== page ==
By Andrew Harding
BBC News, Burma
The sunsets are still spectacular - a golden glow brushing the curves of 2,000 ancient temples and pagodas clustered on the edge of the Irrawaddy River in central Burma.
Pagan's temples are one of Asia's most important cultural sites
But today some of the world's leading experts have accused Burma's military regime of waging "archaeological blitzkrieg" against the legendary Buddhist treasures of Pagan.
"They're ruining it," said Richard Engelhardt, regional advisor for the UN's cultural arm, Unesco.
"It makes me feel hopeless and helpless and angry and disappointed," he said.
I went to survey the damage, posing as a tourist. Burma is one of the world's most repressive dictatorships and foreign journalists are not welcome.
"We are the richest archaeological site in Asia," said my guide proudly as we drove around the site in a horse-drawn carriage.
But almost everywhere I saw signs of the "false" and "misguided" restoration work which Unesco and other experts have so bitterly condemned.
Hundreds of brand new pagodas built with brick and concrete on top of ancient ruinsA half-built "palace" being constructed from poured concrete at the heart of the siteThe widespread use of bathroom tiles, concrete and other unauthentic materialsA 200ft (65m) observation tower and hotel complex under construction on the site
"I'm horrified by the tower," said Mr Engelhardt, who is concerned that the isolated regime's hunger for tourist dollars is responsible for the changes.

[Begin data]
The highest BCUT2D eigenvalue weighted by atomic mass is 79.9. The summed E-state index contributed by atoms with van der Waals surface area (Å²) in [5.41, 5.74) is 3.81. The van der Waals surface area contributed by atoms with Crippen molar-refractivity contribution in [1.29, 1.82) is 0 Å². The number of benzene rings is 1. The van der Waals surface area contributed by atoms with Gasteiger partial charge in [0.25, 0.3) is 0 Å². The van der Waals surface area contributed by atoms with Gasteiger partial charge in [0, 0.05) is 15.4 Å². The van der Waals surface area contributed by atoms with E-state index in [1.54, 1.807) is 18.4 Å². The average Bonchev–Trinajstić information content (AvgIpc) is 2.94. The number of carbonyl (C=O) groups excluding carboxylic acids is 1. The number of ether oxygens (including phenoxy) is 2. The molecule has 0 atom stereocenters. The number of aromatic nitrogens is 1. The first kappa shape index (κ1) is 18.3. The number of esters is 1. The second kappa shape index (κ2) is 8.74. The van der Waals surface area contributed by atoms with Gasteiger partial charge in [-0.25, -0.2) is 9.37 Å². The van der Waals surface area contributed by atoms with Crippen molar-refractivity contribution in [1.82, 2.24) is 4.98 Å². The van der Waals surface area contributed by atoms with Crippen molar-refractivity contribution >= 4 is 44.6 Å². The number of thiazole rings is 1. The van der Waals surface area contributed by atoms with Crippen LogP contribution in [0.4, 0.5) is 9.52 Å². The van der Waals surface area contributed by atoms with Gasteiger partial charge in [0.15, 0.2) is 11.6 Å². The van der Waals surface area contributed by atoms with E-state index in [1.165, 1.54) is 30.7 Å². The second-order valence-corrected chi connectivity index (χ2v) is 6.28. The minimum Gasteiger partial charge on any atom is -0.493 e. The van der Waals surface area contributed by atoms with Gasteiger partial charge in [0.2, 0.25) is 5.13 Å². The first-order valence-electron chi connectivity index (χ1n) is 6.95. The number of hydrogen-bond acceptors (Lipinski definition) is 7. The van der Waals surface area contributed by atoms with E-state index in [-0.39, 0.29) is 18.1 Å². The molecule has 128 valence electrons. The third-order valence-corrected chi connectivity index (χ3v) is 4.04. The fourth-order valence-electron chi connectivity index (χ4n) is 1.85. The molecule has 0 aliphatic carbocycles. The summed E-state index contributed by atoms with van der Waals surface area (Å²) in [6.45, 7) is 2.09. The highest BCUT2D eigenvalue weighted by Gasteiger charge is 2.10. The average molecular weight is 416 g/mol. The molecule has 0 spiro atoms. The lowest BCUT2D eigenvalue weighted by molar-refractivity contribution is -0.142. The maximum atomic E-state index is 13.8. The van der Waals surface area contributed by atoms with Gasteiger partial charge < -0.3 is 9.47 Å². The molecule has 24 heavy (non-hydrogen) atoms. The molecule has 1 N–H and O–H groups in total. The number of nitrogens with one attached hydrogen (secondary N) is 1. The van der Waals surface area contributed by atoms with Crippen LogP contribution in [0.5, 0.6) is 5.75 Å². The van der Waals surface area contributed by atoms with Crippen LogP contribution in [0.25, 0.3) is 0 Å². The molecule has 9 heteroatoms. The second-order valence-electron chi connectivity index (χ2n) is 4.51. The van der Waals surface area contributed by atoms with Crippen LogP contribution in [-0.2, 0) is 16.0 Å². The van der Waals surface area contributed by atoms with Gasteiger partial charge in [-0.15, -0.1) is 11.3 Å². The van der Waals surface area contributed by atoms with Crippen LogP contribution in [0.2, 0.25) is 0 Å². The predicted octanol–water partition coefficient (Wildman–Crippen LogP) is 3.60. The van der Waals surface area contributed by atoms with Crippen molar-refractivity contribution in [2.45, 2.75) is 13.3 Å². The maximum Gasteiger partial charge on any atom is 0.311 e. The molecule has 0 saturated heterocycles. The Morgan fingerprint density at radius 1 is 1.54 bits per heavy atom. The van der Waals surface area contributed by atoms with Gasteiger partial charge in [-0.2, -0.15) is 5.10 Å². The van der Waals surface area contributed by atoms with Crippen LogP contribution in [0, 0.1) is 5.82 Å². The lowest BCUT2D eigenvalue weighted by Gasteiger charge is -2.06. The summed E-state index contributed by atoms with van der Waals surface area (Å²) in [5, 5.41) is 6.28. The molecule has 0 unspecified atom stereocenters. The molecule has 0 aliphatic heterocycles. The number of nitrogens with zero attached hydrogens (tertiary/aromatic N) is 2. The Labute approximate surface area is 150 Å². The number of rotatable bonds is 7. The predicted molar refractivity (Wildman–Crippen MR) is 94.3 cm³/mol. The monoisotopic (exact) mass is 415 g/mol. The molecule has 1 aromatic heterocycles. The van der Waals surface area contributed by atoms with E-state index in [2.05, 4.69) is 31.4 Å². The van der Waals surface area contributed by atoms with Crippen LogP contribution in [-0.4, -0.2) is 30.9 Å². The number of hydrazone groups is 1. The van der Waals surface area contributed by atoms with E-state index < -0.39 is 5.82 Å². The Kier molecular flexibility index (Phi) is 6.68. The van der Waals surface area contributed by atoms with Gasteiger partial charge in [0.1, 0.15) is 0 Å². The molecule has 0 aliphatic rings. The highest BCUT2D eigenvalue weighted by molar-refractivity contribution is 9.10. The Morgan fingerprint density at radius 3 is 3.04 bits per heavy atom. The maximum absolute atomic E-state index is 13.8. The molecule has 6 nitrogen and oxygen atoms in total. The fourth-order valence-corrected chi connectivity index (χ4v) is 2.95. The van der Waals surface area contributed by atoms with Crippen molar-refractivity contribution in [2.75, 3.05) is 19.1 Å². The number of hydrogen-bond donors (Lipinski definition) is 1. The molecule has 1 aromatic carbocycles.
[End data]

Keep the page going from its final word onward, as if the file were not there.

"The archaeology destroyed during excavation for its foundations can never be recovered. The [Burmese] government is gussying up the site... commodifying it for mass tourism.
"But it's a loss for everyone. It's becoming less and less a real document of the glory of Pagan's past and more an un-understandable book of nonsense," he said.
So what do the locals make of the building work?
Unesco has long wanted Pagan to have World Heritage status
Well, remember Burma is a military dictatorship.
"I cannot tell you," said one souvenir seller with a nervous glance around us, "there are spies everywhere."
"We all hate the tower," said another man. "But if we say the government is not very good, we get in trouble."
Although some locals have found work in the new hotels opening up - built with an eye on luring mass tourism from neighbouring China - many feel they are being pushed out by a regime anxious to monopolise all tourist revenues.
"All the businesses in town are owned by the military," said one man. "They want to stay on their throne forever."
For decades Unesco has sought to arrange World Heritage status for Pagan. But disagreements with the Burmese regime have blocked progress and prevented the UN funding programmes to help train local archaeologists to maintain the site.
"The generals have no room for other voices, for constructive criticism," Mr Engelhardt said.
"There really aren't the people in [Burma] with the skills to do the job right, to rescue the site. And to me that is the most frightening thing."